Patellofemoral Syndrome

Over the next handful of blog posts, I would like to dive into various syndromes that affect the knee.

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Knee injuries account for one of the more common reasons people see their physicians. The knee joint is easily injured leading to instability & an increased risk for osteoarthritis. 

If you are a skier, knee injuries account for one third of all skier’s injuries. I am all too familiar with this risk where I have had an ACL reconstruction due to a fall on the hill where my bindings did not release & caused a hyper twisting of my leg. This is a great reminder to have your skis tuned and bindings checked annually.

 

An all too common cause of knee pain, especially in runners, is due to patellofemoral pain syndrome. The high frequency of this syndrome in runner's is signified by it's coined name "Runner's Knee". This is caused by patella tracking problems during flexion and extension. The patella is also known as the knee cap. Over time damage can occur to the undersurface of the patella and lead to chondromalacia patella if left untreated. 

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Often it is considered that patellar tracking gets imbalanced due to muscle dysfunction of the femoral muscles. Overlooked here is the role that the medial patellofemoral ligament plays. This ligament’s job is to provide restraint against lateral patella translocation. Like many ligaments, if there is a micro tear in the medial patellofemoral ligament then the patella can go off it’s track during movement.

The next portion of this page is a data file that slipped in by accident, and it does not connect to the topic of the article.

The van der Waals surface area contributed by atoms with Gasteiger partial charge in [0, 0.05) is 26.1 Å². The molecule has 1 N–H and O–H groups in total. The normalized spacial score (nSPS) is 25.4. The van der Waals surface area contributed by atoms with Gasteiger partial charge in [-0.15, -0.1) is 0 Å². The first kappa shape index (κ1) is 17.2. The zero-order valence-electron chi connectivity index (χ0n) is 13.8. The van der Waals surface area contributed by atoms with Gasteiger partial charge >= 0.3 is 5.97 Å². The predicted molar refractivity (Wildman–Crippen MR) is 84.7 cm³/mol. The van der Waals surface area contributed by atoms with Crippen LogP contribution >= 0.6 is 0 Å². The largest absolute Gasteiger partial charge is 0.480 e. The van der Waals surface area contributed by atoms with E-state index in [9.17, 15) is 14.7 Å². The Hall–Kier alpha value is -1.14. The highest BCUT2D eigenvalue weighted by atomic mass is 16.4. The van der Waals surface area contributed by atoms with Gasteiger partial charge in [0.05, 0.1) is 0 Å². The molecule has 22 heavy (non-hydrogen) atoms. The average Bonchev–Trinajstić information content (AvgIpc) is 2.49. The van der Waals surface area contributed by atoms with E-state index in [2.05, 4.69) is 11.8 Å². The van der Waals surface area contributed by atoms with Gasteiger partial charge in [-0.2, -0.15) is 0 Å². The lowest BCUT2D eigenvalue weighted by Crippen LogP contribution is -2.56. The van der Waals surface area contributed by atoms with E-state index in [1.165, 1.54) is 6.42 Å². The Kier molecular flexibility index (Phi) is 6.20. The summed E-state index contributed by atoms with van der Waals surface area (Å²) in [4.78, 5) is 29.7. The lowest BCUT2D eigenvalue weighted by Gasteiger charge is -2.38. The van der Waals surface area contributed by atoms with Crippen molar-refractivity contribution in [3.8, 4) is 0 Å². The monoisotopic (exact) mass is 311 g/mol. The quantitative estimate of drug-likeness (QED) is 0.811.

Common treatments for patellofemoral pain syndrome include NSAIDS, limiting exercise, physiotherapy and steroid injections. 

Prolotherapy and Platelet Rich Plasma Therapy is another type of treatment for patellofemoral syndrome. Injections cause a local inflammatory reaction. The result is an increased level of blood supply into the area injected - depositing down growth factors for collagen and ligament cells. Strengthening the area. Many people suffering from this tracking problem speak about how common it is for their patella to “pop out of joint”. Prolotherapy targets this problem. The injections to the patella will keep the patella in its groove during movement.  

If you are suffering from Runner's Knee, get a jump on your training by seeing if Prolotherapy or Platelet Rich Plasma is a right treatment for you. 

References:

Arroll B, Edwards A. Runner’s knee: what is it and what helps? The British Journal of General Practice. 1999;49(439):92-93.

Rabago D, Patterson JJ, Mundt M, et al. Dextrose Prolotherapy for Knee Osteoarthritis: A Randomized Controlled Trial. Annals of Family Medicine. 2013;11(3):229-237. doi:10.1370/afm.1504.